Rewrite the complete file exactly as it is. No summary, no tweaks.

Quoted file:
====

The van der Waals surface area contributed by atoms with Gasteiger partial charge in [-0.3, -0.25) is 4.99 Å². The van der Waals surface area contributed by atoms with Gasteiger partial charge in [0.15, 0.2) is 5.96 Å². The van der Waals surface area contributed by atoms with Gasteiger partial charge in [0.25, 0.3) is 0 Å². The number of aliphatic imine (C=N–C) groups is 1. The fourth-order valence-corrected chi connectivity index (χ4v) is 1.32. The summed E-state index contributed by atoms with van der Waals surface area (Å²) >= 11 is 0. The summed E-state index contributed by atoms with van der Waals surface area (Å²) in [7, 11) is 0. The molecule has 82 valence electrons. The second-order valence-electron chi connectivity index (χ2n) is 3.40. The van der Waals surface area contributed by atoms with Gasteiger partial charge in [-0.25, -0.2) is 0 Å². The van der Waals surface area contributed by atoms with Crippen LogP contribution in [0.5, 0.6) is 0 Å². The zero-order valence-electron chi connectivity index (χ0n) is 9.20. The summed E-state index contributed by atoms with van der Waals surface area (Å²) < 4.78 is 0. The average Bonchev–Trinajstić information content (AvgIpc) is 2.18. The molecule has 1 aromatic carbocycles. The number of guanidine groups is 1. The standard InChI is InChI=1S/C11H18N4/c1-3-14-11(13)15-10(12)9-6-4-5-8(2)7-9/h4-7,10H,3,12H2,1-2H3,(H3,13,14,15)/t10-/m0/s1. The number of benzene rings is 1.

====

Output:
The van der Waals surface area contributed by atoms with Gasteiger partial charge in [-0.3, -0.25) is 4.99 Å². The van der Waals surface area contributed by atoms with Gasteiger partial charge in [0.15, 0.2) is 5.96 Å². The van der Waals surface area contributed by atoms with Gasteiger partial charge in [0.25, 0.3) is 0 Å². The number of aliphatic imine (C=N–C) groups is 1. The fourth-order valence-corrected chi connectivity index (χ4v) is 1.32. The summed E-state index contributed by atoms with van der Waals surface area (Å²) >= 11 is 0. The summed E-state index contributed by atoms with van der Waals surface area (Å²) in [7, 11) is 0. The molecule has 82 valence electrons. The second-order valence-electron chi connectivity index (χ2n) is 3.40. The van der Waals surface area contributed by atoms with Gasteiger partial charge in [-0.25, -0.2) is 0 Å². The van der Waals surface area contributed by atoms with Crippen LogP contribution in [0.5, 0.6) is 0 Å². The zero-order valence-electron chi connectivity index (χ0n) is 9.20. The summed E-state index contributed by atoms with van der Waals surface area (Å²) < 4.78 is 0. The average Bonchev–Trinajstić information content (AvgIpc) is 2.18. The molecule has 1 aromatic carbocycles. The number of guanidine groups is 1. The standard InChI is InChI=1S/C11H18N4/c1-3-14-11(13)15-10(12)9-6-4-5-8(2)7-9/h4-7,10H,3,12H2,1-2H3,(H3,13,14,15)/t10-/m0/s1. The number of benzene rings is 1.